Implementing a Solution

Identifying areas of high overlap, where vessels are likely to be occupying the same ocean space as marine animals, is important for assessing risk in planning vessel routes or activities and in evaluating mitigation measures such as reduction in vessel speed with the risk of vessel strikes. CSA was awarded a contract, in 2020, to collaborate in the creation of a GIS-based ship strike risk model for marine mammals and sea turtles by the Bureau of Ocean Energy Management (BOEM). CSA’s model was formulated to address vessel transit scenarios arising from the development of offshore wind energy but can be readily adapted to any other vessel operation areas where the data exist.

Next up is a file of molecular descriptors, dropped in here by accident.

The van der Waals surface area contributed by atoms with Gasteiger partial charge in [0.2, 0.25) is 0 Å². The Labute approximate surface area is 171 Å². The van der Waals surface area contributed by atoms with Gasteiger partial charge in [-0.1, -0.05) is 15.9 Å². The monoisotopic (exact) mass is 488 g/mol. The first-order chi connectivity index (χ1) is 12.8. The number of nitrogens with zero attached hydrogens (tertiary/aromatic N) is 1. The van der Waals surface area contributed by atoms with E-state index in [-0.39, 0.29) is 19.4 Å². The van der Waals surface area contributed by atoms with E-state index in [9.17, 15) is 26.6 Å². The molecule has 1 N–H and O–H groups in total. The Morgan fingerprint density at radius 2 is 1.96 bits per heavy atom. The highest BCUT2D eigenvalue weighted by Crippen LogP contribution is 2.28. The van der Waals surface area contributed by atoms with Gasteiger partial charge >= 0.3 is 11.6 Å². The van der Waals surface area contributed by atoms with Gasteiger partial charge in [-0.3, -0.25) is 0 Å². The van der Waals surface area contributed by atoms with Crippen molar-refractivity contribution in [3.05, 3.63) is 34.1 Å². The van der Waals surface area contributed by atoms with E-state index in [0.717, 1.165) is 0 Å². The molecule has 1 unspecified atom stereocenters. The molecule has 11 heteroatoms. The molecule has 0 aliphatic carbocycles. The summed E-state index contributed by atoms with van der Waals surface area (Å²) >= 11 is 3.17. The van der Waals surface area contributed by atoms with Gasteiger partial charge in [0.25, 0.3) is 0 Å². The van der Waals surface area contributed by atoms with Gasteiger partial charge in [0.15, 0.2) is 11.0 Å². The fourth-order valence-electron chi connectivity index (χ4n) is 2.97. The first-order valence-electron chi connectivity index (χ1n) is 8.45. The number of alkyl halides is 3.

The model is currently available for use by wind developers upon request from BOEM. The version of the model delivered in 2021 covered wind development areas along the Atlantic coast from Massachusetts to Florida. The risk assessment tool and underlying model determine the predicted number of animals—by species—at risk for vessel encounters allowing transit analysis and comparative testing in an easy-to-use, spatially registered framework. Given a set of vessel scenarios that can be applied over a large geographic area, the tool allows a user to apply speed and routing variables to better understand when and where high strike risk may occur and where mitigation measures should be focused.


This graphic shows an example of the number of expected animal encounters as a heat map along a hypothetical vessel route. (Image credit: CSA)